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Inaugural committee continued to take in money

While Governor Charlie Baker has demanded transparency of others, he and his political crew continue to keep secret much of the operations of his inaugural committee — which continued to take in thousands of dollars months after the bills were paid.

In late March the committee had a surplus and was handing out checks to charities while still hauling in special interest donations.

In mid-April, the committee accepted a $10,000 check from the huge retail giant Walmart. On June 1, it accepted another $10,000 from Danvers-based Abiomed, the heavily-regulated developer of the world’s smallest heart pump. Walmart spent $85,000 lobbying Beacon Hill last year; Abiomed, $136,000.


Justifying their refusal to open the committee’s books, Baker aides insist they and the governor are abiding by state law which requires only reporting the donors and the amounts they gave. It does not require a public accounting of how the money is spent.

The Baker aides did offer a broad outline: $1.8 million of the more than $2.4 million raised went to 20 or more inaugural events. Another $400,000 went for overhead, such as staff and fund-raising expenses.

Baker’s deputy chief of staff, Jim Conroy, also supplied a list of charities that received grants from the committee — but would not give the amounts or the dates they were given. And he repeated the administration’s refusal to detail who was paid salaries and consulting fees.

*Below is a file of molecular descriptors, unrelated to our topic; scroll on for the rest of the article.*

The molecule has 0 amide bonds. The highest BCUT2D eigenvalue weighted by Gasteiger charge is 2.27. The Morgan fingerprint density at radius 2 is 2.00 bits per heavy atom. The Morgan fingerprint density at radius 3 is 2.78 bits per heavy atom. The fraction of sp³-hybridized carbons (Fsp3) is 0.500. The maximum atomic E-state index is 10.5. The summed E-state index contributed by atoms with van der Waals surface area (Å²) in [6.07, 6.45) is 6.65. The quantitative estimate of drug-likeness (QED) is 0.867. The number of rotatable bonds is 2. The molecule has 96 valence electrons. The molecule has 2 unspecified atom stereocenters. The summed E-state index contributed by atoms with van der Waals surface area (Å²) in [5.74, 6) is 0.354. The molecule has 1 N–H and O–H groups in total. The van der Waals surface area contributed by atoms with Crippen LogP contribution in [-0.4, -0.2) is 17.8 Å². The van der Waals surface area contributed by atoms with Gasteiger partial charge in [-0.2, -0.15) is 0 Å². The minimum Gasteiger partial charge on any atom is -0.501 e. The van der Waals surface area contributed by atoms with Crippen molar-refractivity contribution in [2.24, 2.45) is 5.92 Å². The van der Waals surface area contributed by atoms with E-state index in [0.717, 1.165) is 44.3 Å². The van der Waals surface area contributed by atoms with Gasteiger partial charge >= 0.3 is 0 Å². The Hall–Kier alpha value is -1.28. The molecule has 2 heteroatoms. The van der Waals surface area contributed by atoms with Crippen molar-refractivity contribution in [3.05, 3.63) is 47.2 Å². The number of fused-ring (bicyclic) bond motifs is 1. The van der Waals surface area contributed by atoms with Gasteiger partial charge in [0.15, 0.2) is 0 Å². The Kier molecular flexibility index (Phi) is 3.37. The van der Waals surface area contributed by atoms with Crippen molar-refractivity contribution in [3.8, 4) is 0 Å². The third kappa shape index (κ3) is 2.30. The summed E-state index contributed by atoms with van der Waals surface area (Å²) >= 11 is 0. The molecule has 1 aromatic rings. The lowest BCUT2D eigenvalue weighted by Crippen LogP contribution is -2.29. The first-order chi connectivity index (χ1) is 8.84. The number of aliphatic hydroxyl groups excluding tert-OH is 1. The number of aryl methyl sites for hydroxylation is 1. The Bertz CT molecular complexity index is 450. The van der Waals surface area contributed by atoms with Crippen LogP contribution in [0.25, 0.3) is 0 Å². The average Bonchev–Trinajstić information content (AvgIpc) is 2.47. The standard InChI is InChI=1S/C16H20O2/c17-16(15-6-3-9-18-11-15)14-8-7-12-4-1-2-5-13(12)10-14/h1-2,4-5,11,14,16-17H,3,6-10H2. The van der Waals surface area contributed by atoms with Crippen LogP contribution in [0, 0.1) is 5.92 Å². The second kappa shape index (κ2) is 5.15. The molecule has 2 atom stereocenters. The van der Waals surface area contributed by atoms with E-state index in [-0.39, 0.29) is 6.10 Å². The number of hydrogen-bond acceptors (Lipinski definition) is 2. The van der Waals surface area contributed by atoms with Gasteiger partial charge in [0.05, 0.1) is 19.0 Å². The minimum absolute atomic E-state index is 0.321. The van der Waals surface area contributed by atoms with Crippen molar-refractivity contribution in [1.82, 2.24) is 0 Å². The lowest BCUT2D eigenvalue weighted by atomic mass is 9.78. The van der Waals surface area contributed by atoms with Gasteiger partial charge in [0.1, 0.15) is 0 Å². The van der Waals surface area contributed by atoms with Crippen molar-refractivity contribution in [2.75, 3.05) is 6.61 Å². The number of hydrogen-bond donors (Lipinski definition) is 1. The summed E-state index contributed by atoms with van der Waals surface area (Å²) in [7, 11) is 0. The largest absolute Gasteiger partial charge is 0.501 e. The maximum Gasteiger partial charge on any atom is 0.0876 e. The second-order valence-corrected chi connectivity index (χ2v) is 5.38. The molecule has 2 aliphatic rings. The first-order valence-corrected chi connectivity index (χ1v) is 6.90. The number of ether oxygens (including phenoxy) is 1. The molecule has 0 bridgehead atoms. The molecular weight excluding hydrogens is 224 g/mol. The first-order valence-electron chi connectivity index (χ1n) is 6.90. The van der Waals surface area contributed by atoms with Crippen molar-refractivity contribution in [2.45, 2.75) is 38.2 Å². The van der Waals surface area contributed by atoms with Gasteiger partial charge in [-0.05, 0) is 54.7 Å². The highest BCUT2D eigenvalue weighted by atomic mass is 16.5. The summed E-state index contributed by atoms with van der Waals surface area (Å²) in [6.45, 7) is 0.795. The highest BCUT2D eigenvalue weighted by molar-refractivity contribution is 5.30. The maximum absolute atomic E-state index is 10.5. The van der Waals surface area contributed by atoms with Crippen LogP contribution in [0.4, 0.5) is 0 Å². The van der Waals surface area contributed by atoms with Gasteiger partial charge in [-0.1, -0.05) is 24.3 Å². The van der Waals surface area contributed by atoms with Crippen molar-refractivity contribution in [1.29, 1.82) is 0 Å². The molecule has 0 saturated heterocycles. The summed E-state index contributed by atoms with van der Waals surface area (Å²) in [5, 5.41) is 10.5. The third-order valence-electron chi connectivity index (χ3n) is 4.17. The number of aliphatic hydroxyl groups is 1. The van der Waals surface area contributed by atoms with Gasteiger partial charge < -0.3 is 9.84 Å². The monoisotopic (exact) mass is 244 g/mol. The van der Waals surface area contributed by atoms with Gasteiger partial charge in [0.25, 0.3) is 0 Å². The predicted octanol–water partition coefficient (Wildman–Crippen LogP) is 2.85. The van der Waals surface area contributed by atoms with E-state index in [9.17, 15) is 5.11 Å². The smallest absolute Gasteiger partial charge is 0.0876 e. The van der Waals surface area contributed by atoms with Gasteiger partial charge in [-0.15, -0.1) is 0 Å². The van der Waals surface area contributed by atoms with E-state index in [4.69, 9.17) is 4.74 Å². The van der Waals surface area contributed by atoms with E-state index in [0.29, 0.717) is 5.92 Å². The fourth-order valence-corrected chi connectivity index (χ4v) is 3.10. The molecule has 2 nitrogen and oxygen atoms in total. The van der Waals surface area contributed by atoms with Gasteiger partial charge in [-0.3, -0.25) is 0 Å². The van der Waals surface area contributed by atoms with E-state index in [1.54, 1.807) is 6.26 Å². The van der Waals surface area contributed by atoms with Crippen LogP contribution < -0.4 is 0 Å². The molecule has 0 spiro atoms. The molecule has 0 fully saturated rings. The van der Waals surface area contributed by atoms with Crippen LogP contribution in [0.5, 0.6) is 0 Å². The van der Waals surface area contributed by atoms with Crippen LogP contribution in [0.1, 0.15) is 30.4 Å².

Asked for more details, he said: “The Baker-Polito inaugural committee followed state ethics regulations by disclosing all required information, went beyond those requirements by voluntarily imposing low-dollar limits on lobbyists, and the administration is pleased that a modest surplus could be used to support a number of local charities.”

The charities are: ADA Anniversary Celebration; Auburn Youth and Family Services Franciscan Hospital for Children; Gloucester Fishermen’s Wives Association; National Medal of Honor Convention; Soldier On;, Inc.; The BASE; Thomas M. Menino Fund @ The Boston Foundation; Worcester County Reserve Deputy Sheriff Assoc.; Year Up; and Youth Link.


Baker, who threw the most expensive inaugural in state history, has frequently posed as an advocate for public access to records of public agencies — and even private groups such as the Olympic organizers’ nonprofit Boston 2024 when the group refused initially to release the consulting fees it was paying his predecessor, Deval Patrick.

“I’m a big believer in transparency,’’ Baker said when the organizers balked at making public the money it was paying Patrick.

Frank Phillips can be reached at